The Organization of Petroleum Exporting Countries (Opec), led by the cartel’s largest producer Saudi Arabia, and a group of 11 other non-Opec producers headed by Russia, on 23 September ruled out increasing crude output imminently, at their meeting in Algeria to take stock of the global demand and supply situation.
Crude prices have remained robust in recent weeks, with global benchmark Brent crude staying around the $80 mark.
High prices have prompted US President Donald Trump and other key consumer nations, such as India, to appeal to the grouping of the world’s major oil producers to increase supply in a bid to drive prices down.
Saudi Arabia’s Energy Minister Khalid al-Falih told media at the Algiers meeting that the kingdom had spare capacity to increase oil production, although such a move was not needed presently.
“My information is that the markets are adequately supplied. I don’t know of any refiner in the world who is looking for oil and is not able to get it,” al-Falih was quoted as saying in media reports.
Russian Energy Minister Alexander Novak said no immediate output increase was necessary, although he believed a trade war between China and the US, as well as US sanctions on Iran were creating new challenges for oil markets.
Together, the Opec and non-Opec producers could spike output by 2 million barrels a day (b/d) if the grouping was convinced of a deficit in supply in the near-term, or received specific requests from customers to hike supply, according to al-Falih.
Although he did not specify how that could be done, Saudi Arabia is the only oil producer with significant spare capacity to take individual output to up to 12 million b/d.
Al-Falih said state energy giant Saudi Aramco is making the necessary preparations to access that spare capacity “within days and weeks” if needed.
The UAE said it is ready to increase production by 600,000 b/d and Russia said it could bring another 100,000 b/d online. Kuwait said production in the Neutral zone, which it shares with Saudi Arabia, could bring another 400,000 b/d online by the end of the year.
Over-compliance to output cut deal
Opec and non-Opec members had only in late June agreed to simply adhere to and not go overboard with 100 per cent compliance to their deal to curb output by 1.8 million b/d – which came into effect since the start of 2017, and was renewed in November last year to continue until the end of 2018.
That would equate to Opec and non-Opec producers collectively raising output by about 1 million b/d, although latest figures show they are some way from achieving that target.
Despite the agreement among the producers at 22 June meeting at Opec’s headquarters in Vienna to ease supply from 1 July, over-compliance to the deal has remained high – at 109 per cent and 129 per cent in July and August respectively.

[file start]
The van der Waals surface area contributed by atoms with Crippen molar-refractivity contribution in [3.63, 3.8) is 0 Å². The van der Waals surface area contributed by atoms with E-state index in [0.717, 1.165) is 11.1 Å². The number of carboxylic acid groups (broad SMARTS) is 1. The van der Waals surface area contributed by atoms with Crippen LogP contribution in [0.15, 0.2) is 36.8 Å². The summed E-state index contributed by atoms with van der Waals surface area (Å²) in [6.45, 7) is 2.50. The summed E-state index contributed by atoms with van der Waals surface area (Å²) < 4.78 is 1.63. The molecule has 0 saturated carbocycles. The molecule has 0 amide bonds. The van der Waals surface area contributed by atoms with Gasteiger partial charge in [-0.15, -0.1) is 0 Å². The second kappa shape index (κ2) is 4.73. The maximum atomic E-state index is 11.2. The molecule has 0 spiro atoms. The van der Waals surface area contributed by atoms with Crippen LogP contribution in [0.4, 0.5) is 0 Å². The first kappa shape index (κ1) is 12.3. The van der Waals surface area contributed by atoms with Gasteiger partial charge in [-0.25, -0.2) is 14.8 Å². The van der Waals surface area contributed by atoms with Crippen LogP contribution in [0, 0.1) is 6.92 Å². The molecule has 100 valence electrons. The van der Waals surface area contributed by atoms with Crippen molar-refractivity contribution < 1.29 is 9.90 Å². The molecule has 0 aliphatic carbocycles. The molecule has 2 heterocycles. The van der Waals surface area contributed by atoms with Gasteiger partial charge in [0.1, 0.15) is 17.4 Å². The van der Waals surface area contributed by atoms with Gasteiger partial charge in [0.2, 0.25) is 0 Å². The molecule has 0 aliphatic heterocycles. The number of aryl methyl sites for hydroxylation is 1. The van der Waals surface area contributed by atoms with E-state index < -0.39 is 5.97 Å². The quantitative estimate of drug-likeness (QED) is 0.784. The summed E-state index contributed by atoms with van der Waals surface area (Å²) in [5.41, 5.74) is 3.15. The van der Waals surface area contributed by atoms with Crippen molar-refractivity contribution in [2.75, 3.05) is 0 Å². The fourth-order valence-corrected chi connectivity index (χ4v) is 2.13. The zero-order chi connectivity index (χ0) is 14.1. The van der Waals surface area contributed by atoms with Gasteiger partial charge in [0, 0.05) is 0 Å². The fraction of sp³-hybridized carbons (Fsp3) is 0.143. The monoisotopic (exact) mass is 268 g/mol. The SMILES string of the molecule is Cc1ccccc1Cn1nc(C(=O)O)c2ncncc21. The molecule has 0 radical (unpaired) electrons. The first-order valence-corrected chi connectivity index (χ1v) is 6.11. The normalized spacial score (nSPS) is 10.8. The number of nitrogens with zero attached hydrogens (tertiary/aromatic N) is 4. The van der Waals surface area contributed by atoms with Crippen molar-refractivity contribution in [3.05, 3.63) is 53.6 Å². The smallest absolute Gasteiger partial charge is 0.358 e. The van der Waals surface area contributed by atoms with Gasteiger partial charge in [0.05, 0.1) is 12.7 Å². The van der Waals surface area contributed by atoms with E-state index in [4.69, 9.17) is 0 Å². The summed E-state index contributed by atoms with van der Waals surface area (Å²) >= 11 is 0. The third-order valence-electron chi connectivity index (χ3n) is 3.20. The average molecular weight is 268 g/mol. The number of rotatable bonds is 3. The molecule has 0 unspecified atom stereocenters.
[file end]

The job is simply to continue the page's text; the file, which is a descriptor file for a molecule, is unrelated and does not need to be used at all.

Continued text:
Saudi Arabia’s Al-Falih said returning to 100 per cent compliance was the main objective and should be achieved in the next two to three months.
“We have the consensus that we need to offset reductions and achieve 100 per cent compliance, which means we can produce significantly more than we are producing today if there is demand,” Al-Falih said.
“The biggest issue is not with the producing countries, it’s with the refiners, it’s with the demand. We in Saudi Arabia have not seen demand for any additional barrel that we did not produce.”
The boost to crude prices resulting from over-compliance to the output cut deal may have fetched higher revenues for oil producers, but has left large consumer countries and oil imports-reliant economies reeling from ‘unsustainable’ prices arising from the demand-supply imbalance.
While Trump in the past has taken to Twitter to publicly call on the Opec and non-Opec members to address the challenge of higher prices, his criticism of the cartel ahead of the Algiers meeting was more direct:
We protect the countries of the Middle East, they would not be safe for very long without us, and yet they continue to push for higher and higher oil prices! We will remember. The OPEC monopoly must get prices down now!
— Donald J. Trump (@realDonaldTrump) September 20, 2018
“I do not influence prices,” Saudi Arabia’s Al-Falih told reporters in Algeria, in apparent response to Trump’s tweet.
Crude prices ramping up off late has mainly stemmed from a decline in oil exports from Opec’s third largest member Iran, with its key customers in Europe and Asia reducing purchases ahead of the fresh US sanctions on Tehran’s energy sector coming into effect from 4 November.
Crude remaining high has also been caused by regular supply disruptions from Opec members Venezuela and Libya, further widening the demand-supply gap.
Iran, whose production as per Opec data stood at 3.58 million b/d in August, has accused Trump of orchestrating the oil price rally by imposing sanctions on Tehran and accused its regional arch-rival Saudi Arabia of bowing to US pressure.
Iranian Oil Minister Bijan Zanganeh has said Trump’s tweet “was the biggest insult to Washington’s allies in the Middle East”.